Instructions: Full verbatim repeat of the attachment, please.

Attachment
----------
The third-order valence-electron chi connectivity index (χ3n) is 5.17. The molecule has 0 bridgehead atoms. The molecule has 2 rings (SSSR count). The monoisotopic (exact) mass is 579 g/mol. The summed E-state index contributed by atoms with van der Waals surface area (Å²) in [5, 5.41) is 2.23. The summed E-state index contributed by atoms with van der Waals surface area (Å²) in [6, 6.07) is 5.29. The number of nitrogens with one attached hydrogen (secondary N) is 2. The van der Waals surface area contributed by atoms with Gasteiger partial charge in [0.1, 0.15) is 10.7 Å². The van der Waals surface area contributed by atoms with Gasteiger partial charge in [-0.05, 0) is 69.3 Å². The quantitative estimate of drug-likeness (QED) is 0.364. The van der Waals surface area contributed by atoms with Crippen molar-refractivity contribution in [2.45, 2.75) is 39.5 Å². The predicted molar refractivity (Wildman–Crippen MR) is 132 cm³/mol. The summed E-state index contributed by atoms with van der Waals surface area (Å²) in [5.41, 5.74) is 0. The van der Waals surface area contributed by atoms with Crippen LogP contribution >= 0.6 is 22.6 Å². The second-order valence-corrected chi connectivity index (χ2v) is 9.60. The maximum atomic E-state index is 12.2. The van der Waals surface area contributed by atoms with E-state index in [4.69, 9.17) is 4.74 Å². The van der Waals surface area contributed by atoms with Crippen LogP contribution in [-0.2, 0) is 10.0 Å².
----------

The third-order valence-electron chi connectivity index (χ3n) is 5.17. The molecule has 0 bridgehead atoms. The molecule has 2 rings (SSSR count). The monoisotopic (exact) mass is 579 g/mol. The summed E-state index contributed by atoms with van der Waals surface area (Å²) in [5, 5.41) is 2.23. The summed E-state index contributed by atoms with van der Waals surface area (Å²) in [6, 6.07) is 5.29. The number of nitrogens with one attached hydrogen (secondary N) is 2. The van der Waals surface area contributed by atoms with Gasteiger partial charge in [0.1, 0.15) is 10.7 Å². The van der Waals surface area contributed by atoms with Gasteiger partial charge in [-0.05, 0) is 69.3 Å². The quantitative estimate of drug-likeness (QED) is 0.364. The van der Waals surface area contributed by atoms with Crippen molar-refractivity contribution in [2.45, 2.75) is 39.5 Å². The predicted molar refractivity (Wildman–Crippen MR) is 132 cm³/mol. The summed E-state index contributed by atoms with van der Waals surface area (Å²) in [5.41, 5.74) is 0. The van der Waals surface area contributed by atoms with Crippen LogP contribution >= 0.6 is 22.6 Å². The second-order valence-corrected chi connectivity index (χ2v) is 9.60. The maximum atomic E-state index is 12.2. The van der Waals surface area contributed by atoms with E-state index in [4.69, 9.17) is 4.74 Å². The van der Waals surface area contributed by atoms with Crippen LogP contribution in [-0.2, 0) is 10.0 Å².